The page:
Wednesday, July 29, 2009

How to get Chromium / Chrome Nightly Builds on Mac OS X

Google Chrome has been out as a public release for quite some time for Windows, but hasn't been available as a release for the rest of us, that is, Linux and Mac users. You might have heard is blazing fast. Luckily, since Chrome is just Chromium with official Google branding tacked-on, its available in source-code form which you can check out and build. This is a tedious process however; the build takes hours to complete from scratch on my Macbook. The upside is that the process can be automated on your Mac with some scripts that run automatically to pull the latest revisions, and recompile and build Chromium.

Then there is the so called alpha "release", which is nothing more than the binaries from a snapshot of their main tree, and which is by now a really old revision which doesn't do many useful things. As I last recall, this revision couldn't correctly copy and paste, keep bookmarks, or do any other non web-browsing function. Clicking around the web worked; nothing else did. Did I mention it was blazing fast? You know how when you start Firefox, the icon jumps up and down 8-10 times in the Dock while it loads? Chromium doesn't have time to make a single jump. Pages load faster than on Firefox for sure, and I like the interface better than WebKit nightlies or Safari proper.

Then, today, I found the Chromium project buildbot. My little bit of reading up on buildbot during my final days on the NS3 project told me this was the trick. If you don't know, buildbot is a system which automatically builds / compiles software from source then runs unit tests, regression suites, etc. on the code base to make sure there have been no regressions. It's highly configurable and can do this over a farm of real or virtual machines with different processor architectures, operating systems, compiler versions, etc. It can be configured to make the binaries it builds for different platforms available via its web interface. This is precisely what the developers of Chromium have done. Have a look here for yourself to see the Mac OS X builds. The file in this directory "LATEST" is a plaintext file with one line which is the latest revision number that the buildbot has tested, and there is a corresponding folder. Whenever the bot builds another rev, this file is updated, and a new directory full of the bleeding edge binaries is added.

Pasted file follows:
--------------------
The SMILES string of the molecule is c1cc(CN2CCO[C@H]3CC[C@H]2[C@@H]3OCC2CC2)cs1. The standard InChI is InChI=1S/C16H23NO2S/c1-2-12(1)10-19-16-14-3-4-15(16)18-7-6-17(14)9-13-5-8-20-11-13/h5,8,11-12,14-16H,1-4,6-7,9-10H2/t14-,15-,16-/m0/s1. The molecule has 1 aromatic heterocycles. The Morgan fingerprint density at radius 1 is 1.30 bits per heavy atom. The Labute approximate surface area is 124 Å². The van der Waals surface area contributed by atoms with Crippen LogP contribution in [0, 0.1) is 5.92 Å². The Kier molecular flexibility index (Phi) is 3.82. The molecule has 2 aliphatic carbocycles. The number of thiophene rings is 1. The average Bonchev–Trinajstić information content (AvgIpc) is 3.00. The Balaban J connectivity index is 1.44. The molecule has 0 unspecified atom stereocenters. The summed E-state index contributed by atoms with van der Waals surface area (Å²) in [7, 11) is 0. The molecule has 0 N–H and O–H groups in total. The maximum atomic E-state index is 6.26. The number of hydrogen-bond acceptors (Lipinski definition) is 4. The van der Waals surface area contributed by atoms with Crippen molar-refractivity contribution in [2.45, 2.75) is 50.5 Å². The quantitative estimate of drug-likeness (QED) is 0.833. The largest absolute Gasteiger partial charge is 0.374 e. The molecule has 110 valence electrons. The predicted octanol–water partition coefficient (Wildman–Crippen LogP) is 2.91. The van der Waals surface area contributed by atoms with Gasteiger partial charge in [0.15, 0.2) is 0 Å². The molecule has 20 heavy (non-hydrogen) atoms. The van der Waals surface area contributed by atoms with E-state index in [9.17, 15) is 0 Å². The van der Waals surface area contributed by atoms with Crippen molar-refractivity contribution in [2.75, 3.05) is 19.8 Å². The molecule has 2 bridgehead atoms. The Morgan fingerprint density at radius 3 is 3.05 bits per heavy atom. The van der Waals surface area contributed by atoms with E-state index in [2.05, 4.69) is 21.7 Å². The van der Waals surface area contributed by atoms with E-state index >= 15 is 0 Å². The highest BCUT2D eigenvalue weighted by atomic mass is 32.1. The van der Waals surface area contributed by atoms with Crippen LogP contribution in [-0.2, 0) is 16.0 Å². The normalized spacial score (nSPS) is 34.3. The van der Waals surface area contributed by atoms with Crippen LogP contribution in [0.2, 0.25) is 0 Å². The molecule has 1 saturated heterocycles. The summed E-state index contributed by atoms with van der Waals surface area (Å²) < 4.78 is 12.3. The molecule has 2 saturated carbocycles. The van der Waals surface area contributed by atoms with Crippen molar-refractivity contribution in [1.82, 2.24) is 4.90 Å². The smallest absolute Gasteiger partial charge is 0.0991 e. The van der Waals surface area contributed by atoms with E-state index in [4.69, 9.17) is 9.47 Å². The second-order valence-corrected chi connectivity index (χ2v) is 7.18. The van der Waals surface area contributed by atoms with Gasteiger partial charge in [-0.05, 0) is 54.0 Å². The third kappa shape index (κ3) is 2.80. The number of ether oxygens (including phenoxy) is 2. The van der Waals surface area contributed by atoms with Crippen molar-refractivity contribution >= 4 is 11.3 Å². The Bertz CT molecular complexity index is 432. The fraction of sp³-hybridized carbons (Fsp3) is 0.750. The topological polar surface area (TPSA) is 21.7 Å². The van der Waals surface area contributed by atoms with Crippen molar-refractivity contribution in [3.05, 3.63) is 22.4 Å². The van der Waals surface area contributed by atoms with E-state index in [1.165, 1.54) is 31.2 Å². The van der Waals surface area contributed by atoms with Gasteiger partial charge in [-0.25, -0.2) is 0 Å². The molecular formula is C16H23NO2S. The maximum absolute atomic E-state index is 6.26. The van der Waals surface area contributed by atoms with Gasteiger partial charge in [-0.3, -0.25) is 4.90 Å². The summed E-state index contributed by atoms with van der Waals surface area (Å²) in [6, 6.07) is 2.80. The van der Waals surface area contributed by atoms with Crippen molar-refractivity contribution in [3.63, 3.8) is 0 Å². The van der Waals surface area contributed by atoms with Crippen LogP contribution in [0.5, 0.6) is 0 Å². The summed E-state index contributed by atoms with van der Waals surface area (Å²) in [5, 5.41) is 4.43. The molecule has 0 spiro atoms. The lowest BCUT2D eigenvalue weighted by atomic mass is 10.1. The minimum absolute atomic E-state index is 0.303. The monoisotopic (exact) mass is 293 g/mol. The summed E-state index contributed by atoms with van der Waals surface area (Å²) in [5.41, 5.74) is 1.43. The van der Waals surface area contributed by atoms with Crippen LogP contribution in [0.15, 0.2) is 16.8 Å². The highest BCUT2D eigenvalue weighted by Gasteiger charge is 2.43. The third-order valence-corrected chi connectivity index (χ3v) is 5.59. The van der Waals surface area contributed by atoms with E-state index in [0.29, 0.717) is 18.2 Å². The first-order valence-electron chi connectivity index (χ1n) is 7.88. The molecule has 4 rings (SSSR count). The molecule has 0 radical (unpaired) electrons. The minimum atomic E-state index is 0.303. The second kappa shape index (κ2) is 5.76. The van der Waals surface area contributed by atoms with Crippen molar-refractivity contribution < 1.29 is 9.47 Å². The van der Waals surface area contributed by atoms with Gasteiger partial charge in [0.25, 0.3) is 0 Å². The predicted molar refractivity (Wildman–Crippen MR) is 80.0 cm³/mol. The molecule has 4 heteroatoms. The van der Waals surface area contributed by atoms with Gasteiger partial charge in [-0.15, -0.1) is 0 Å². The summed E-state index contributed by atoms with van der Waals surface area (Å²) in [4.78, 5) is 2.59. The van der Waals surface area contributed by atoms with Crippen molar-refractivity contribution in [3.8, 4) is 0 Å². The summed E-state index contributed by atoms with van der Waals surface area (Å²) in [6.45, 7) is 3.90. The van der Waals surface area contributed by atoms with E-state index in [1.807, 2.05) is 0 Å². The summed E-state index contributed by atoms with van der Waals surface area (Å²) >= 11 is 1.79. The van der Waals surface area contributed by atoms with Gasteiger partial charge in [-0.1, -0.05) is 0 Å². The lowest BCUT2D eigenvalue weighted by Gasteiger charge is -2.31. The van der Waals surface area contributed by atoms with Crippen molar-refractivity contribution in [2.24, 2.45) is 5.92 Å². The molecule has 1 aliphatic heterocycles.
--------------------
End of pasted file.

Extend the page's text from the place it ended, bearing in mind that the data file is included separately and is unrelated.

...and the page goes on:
So I whipped up this little script for myself. It pulls down the latest zip of the build, unzips out the, and moves it to your Applications folder. YMMV, but it works for me and here it is. (UPDATED 11 Nov 2010, thanks to thbarnes from the comments; the update makes it more generic by replacing my home directory name with "~", and updating the chromium buildbot URL to what the project is using these days. Also, make a folder on your desktop called chromium_nightly for this to work)


cd ~/Desktop/chromium_nightly

echo "Downloading number of latest revision"

echo "Found latest revision number $REVNUM, starting download"

curl $BASEDIR/$REVNUM/ > $

echo "Unzipping..."
unzip $ 2>&1 > /dev/null
echo "Done."

echo "Moving to Applications directory..."
rm -rf /Applications/
mv chrome-mac/ /Applications/
echo "Done, update successful"
I hope you like using Chromium as much as I do.